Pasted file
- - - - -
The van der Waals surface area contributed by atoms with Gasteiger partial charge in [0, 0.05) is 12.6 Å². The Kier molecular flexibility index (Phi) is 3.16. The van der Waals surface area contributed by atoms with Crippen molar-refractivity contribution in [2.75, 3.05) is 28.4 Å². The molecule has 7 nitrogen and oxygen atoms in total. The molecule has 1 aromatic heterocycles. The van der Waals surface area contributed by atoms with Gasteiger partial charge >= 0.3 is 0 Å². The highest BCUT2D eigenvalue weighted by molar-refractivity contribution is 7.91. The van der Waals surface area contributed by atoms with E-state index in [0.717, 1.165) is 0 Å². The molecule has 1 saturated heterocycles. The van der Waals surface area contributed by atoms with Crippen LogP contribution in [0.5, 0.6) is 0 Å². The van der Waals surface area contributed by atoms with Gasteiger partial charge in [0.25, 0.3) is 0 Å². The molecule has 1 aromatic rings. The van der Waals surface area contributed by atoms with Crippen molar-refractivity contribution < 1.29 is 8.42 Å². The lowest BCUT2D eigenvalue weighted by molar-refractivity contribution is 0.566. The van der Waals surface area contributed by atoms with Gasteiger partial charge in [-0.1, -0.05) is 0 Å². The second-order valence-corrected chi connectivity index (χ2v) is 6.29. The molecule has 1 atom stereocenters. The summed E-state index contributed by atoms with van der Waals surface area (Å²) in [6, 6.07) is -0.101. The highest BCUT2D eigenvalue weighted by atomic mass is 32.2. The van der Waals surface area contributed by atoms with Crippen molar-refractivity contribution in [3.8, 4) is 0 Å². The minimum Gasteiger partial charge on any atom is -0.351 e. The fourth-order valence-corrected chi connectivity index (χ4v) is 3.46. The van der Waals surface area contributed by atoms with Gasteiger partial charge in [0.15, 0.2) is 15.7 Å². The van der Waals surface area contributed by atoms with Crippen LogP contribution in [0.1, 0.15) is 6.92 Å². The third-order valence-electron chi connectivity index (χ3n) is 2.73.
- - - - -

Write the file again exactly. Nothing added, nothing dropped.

The van der Waals surface area contributed by atoms with Gasteiger partial charge in [0, 0.05) is 12.6 Å². The Kier molecular flexibility index (Phi) is 3.16. The van der Waals surface area contributed by atoms with Crippen molar-refractivity contribution in [2.75, 3.05) is 28.4 Å². The molecule has 7 nitrogen and oxygen atoms in total. The molecule has 1 aromatic heterocycles. The van der Waals surface area contributed by atoms with Gasteiger partial charge >= 0.3 is 0 Å². The highest BCUT2D eigenvalue weighted by molar-refractivity contribution is 7.91. The van der Waals surface area contributed by atoms with E-state index in [0.717, 1.165) is 0 Å². The molecule has 1 saturated heterocycles. The van der Waals surface area contributed by atoms with Crippen LogP contribution in [0.5, 0.6) is 0 Å². The van der Waals surface area contributed by atoms with Gasteiger partial charge in [0.25, 0.3) is 0 Å². The molecule has 1 aromatic rings. The van der Waals surface area contributed by atoms with Crippen molar-refractivity contribution < 1.29 is 8.42 Å². The lowest BCUT2D eigenvalue weighted by molar-refractivity contribution is 0.566. The van der Waals surface area contributed by atoms with Gasteiger partial charge in [-0.1, -0.05) is 0 Å². The second-order valence-corrected chi connectivity index (χ2v) is 6.29. The molecule has 1 atom stereocenters. The summed E-state index contributed by atoms with van der Waals surface area (Å²) in [6, 6.07) is -0.101. The highest BCUT2D eigenvalue weighted by atomic mass is 32.2. The van der Waals surface area contributed by atoms with Crippen molar-refractivity contribution in [3.8, 4) is 0 Å². The minimum Gasteiger partial charge on any atom is -0.351 e. The fourth-order valence-corrected chi connectivity index (χ4v) is 3.46. The van der Waals surface area contributed by atoms with Gasteiger partial charge in [0.15, 0.2) is 15.7 Å². The van der Waals surface area contributed by atoms with Crippen LogP contribution in [0.1, 0.15) is 6.92 Å². The third-order valence-electron chi connectivity index (χ3n) is 2.73.